Hemorrhoids: A range of treatments

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Conservative measures are aimed at softening the stool, relieving pain, and correcting bad toileting habits. In most cases, the primary precipitating factor is lifestyle, and unless patients change it, they are more likely to have recurrent symptoms in the long term.

No phone in the bathroom

People take their phones into the bathroom, and this habit is blamed for increasing the time on the toilet and leading to increased pressure on the anal region and straining during defecation. Some research points to a direct correlation between the time spent on the toilet and hemorrhoidal disease, although the exact cause-and-effect relationship with cell phone use has not been determined. In general, spending excessive time on the commode, including reading, should be discouraged.

Less time in the bathroom

Johannsson et al6 reported that patients with hemorrhoids spent more time on the toilet and had to strain harder and more often than controls in the community and hospital.

Garg and Singh7 and Garg8 use the mnemonic “TONE” for appropriate defecation habits:

  • Three minutes during defecation
  • Once-daily defecation
  • No straining and no cell phone use during defecation
  • Enough fiber.

More fiber

Fiber draws water into the lumen of the colon, increasing the water content of the stool. Recommended daily fiber intake is about 28 g for women and 38 g for men.9 This high level of intake is hard to achieve without supplements for someone who consumes a classic American diet with a lot of fast food.

Fiber supplements are strongly recommended in the American Society of Colon and Rectal Surgeons (ASCRS) practice guidelines3 based on a Cochrane review.10 In this meta-analysis, with fiber supplements, the relative risk of persisting or nonimproving symptoms was 0.53 (95% confidence interval [CI] 0.38–0.73) and the relative risk of bleeding was 0.50 (95% CI 028–0.89). Psyllium husk is an inexpensive bulk-forming fiber supplement; the optimal daily dosage is not known.

We recommend at least 28 g of daily fiber intake for women and 38 g for men, for which psyllium husk can be used to complement the diet.

Laxatives for some

Laxatives such as docusate are used to change the stool consistency when there is an organic bowel problem rather than a dietary issue. They can be used as a complementary treatment to enhance the effect of the fiber treatment.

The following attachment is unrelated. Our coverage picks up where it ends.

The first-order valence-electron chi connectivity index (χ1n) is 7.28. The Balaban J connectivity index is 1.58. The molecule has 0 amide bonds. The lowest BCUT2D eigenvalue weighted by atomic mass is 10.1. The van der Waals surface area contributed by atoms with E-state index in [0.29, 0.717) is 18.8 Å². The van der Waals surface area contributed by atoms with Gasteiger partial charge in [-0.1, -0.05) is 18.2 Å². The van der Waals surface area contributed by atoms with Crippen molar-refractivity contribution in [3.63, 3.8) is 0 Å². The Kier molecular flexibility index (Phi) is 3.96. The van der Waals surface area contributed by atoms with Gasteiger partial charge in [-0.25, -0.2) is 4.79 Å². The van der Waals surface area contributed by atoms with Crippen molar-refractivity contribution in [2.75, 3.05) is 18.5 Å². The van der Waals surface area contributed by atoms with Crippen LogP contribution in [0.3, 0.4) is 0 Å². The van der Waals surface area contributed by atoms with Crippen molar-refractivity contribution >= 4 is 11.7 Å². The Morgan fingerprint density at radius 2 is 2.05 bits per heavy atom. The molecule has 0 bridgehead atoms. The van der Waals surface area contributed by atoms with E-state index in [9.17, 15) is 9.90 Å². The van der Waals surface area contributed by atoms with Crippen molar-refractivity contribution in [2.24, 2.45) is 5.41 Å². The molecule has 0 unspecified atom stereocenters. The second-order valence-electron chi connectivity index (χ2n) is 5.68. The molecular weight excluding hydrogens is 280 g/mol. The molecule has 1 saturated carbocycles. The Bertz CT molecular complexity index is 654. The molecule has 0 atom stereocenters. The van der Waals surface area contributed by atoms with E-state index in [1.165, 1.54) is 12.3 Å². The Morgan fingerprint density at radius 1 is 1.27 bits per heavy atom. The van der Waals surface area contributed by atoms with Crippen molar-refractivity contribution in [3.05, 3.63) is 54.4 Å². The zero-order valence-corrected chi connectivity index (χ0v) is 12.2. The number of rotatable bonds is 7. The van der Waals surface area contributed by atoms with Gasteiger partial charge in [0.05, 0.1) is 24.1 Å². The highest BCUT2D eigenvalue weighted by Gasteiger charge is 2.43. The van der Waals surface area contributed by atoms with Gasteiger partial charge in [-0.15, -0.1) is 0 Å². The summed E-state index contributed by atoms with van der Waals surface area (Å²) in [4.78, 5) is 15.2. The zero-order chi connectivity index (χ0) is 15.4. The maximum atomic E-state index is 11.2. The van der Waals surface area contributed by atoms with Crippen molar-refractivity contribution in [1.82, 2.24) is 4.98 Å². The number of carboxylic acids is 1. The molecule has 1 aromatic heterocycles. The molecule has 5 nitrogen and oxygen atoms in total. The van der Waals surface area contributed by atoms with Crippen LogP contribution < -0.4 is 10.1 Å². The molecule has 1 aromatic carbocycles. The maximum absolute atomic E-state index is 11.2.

Other measures

Topical anesthesia (eg, 5% lidocaine) is commonly used to treat pain from low-grade lesions, but no reliable data have been published. As most cases of hemorrhoids tend to progress over time, one should not expect long-term improvement with topical anesthesia. Nevertheless, it can be used as an ancillary treatment in select cases when short-term improvement is the main goal, and we recommend it based on our own experience.

Hygiene. Bidet use or cleaning the perianal area with water is recommended.

Phlebotonics contain a variety of ingredients including natural plant extracts such as flavonoids and synthetic products. Even though the exact mechanism of action is not known, phlebotonics are thought to increase venous and lymphatic drainage, normalize capillary permeability, and decrease inflammation in the hemorrhoidal cushions.4,11–13

In a Cochrane review of 24 randomized controlled trials, Perera et al14 found that phlebotonics improved the outcomes of:

  • Bleeding (odds ratio [OR] 0.21, number needed to treat [NNT] 4.8, P = .0002)
  • Pruritus (OR 0.23, NNT 9.1, P = .02)
  • Discharge or leakage (OR 0.12, NNT 5, P = .0008)
  • Overall symptoms (OR 15.99, NNT 2.7, P < .00001). Overall symptoms were also improved in the subgroup of pregnant patients.

Although phlebotonics give better results than placebo in the short-term management of hemorrhoids, there is a paucity of long-term data. Thus, the ASCRS clinical practice guidelines gives the regular use of these agents only a weak recommendation.3

Flavonoids (diosmin, hesperidin, rutoside), in a meta-analysis vs placebo in 1,514 patients, showed a beneficial response in terms of bleeding (relative risk [RR] 0.33), pruritus (relative risk [RR] 0.65), and recurrences (RR 0.53).15

Although Preparation H is commonly used as an over-the-counter medication, there are no good data on it, and it is not considered a phlebotonic.

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